This guide assumes familiarity with common ZFS commands and configuration steps. At a mimimum, you
should understand how ZFS categorizes I/O and how to use zpool iostat -r, -q and -w. There's no
magic list of parameters to drop in, but rather a procedure to follow so that you can
match ZFS to
your device. This process can be used on local disk as well to identify bottlenecks and problems
with data flow, but the gains may be much less significant.
being tunneled across a PPP link, or a Ceph server providing an RBD from a continent over.
Obviously there are limits to what we can do with that kind of latency, but ZFS can make working
within these limits much easier by refactoring our data into larger blocks
and efficiently mergingreads and writes. This is a method for optimizing that; very high performance and large
IOP size is possible.
There are a few requirements, though:
* Larger blocks are better.
* * 64K Only suitable as a write-once or receive-only pool * * 128K Reasonable choice for a receive-only pool * * 256K Very good choice for a receive-only pool, probably the minimum size for a pool taking TxG commit writes. * * 512K and up: best choice for a TxG commit pool.
Larger blocks are easier to merge during I/O processing but more importantly,
based on high latency storage may be much more painful.
* Reads are usually not a problem. Writes must be done carefully for the best results.
The most optimal possible solution is a pool that only receives enough writes to fill it once.
try a pool with logbias=throughput, the increased fragmentation will destroy read performance.
* Lots of ARC is a good thing.
Lots of dirty data space can also be a good thing provided that
dirty data stabilizes without hitting the maximum per-pool or the ARC limit.
Async writes in ZFS flow very roughly as follows:
* * Dirty data for pool (must be stable and about 80% of dirty_data_max)
* TxG commit
* * zfs_sync_taskq_batch_pct (traverses data structures to generate IO)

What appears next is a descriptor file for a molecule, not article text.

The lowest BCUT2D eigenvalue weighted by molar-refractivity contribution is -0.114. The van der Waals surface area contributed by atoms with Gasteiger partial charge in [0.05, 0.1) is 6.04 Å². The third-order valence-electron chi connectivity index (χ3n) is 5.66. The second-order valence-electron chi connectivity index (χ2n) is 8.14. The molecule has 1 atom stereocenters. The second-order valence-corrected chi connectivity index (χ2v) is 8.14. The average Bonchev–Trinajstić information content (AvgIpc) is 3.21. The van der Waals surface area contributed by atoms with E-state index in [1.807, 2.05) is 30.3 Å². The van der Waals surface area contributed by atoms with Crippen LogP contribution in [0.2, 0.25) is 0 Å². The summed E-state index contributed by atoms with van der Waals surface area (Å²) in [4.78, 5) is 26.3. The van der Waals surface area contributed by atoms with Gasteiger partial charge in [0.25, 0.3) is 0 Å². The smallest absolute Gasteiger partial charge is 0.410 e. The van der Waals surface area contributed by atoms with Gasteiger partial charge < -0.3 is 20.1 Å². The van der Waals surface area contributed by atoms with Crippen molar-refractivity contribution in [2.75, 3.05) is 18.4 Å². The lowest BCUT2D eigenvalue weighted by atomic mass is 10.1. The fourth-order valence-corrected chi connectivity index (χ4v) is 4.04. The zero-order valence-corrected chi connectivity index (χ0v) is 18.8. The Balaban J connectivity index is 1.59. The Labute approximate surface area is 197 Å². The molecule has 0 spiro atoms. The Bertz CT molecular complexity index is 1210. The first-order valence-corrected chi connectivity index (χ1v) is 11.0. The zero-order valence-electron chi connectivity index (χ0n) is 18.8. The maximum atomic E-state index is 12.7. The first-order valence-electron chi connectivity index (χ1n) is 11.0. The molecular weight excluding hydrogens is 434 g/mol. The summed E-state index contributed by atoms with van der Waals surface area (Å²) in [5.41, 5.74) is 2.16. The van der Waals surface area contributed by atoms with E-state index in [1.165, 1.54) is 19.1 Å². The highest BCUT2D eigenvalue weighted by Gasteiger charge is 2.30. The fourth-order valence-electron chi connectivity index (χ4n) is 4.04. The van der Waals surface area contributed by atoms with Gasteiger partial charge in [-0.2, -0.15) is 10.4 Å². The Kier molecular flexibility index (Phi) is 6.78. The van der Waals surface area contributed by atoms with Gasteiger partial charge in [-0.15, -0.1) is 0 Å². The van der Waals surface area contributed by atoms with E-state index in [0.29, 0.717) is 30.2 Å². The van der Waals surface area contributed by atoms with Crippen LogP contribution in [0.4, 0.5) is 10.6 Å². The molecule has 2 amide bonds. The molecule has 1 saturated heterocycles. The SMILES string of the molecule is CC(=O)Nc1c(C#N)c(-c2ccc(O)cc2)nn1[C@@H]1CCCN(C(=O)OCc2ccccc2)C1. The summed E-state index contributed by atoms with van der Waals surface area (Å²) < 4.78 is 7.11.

* * zio_taskq_batch_pct (for compression and checksumming)
* * zio_dva_throttle_enabled (ZIO throttle)
* VDEV thread limits
* * zfs_vdev_async_write_min_active
* * zfs_vdev_async_write_max_active
* Aggregation (set this first)
* * zfs_vdev_aggregation_limit (maximum I/O size)
* * zfs_vdev_write_gap_limit (I/O gaps)
* * zfs_vdev_read_gap_limit
* block device scheduler (set this first)
You must work through this flow to determine if there are any
* block device scheduler (should be noop or none)
K is a factor that determines the likely size of free spaces on your pool after
K = 2.5 for txg commit pools with no indirect writes
Your numbers may be different, but this is a good starting point.
The approach taken works like this:
Open up batch taskq, aggregation limits, write threads, and ZIO throttle
. TxG commit should now drive writes without throttling for latency.
Turn zfs_sync_taskq_batch_pct down until speed reduces 10%. This sets the pace of the initial flow within the TxG commit.
Verify dirty data is stable and roughly at the midpoint of the dirty data throttle, when under high throughput workloads.
Decrease agg limits to K * blocksize
Decrease write threads until speed starts to reduce
Verify IO merge
Decrease async read threads until speed reduces 20%
Decrease sync read threads until speed starts to reduce
Raise agg limit to K * blocksize * 3
Check agg size
optionally: set and enable throttle match
Check agg size and throughput
Test and verify dirty data
IO prioritization: assume SRmax is the highest max (it usually will be). If not, find a compromise value for it so that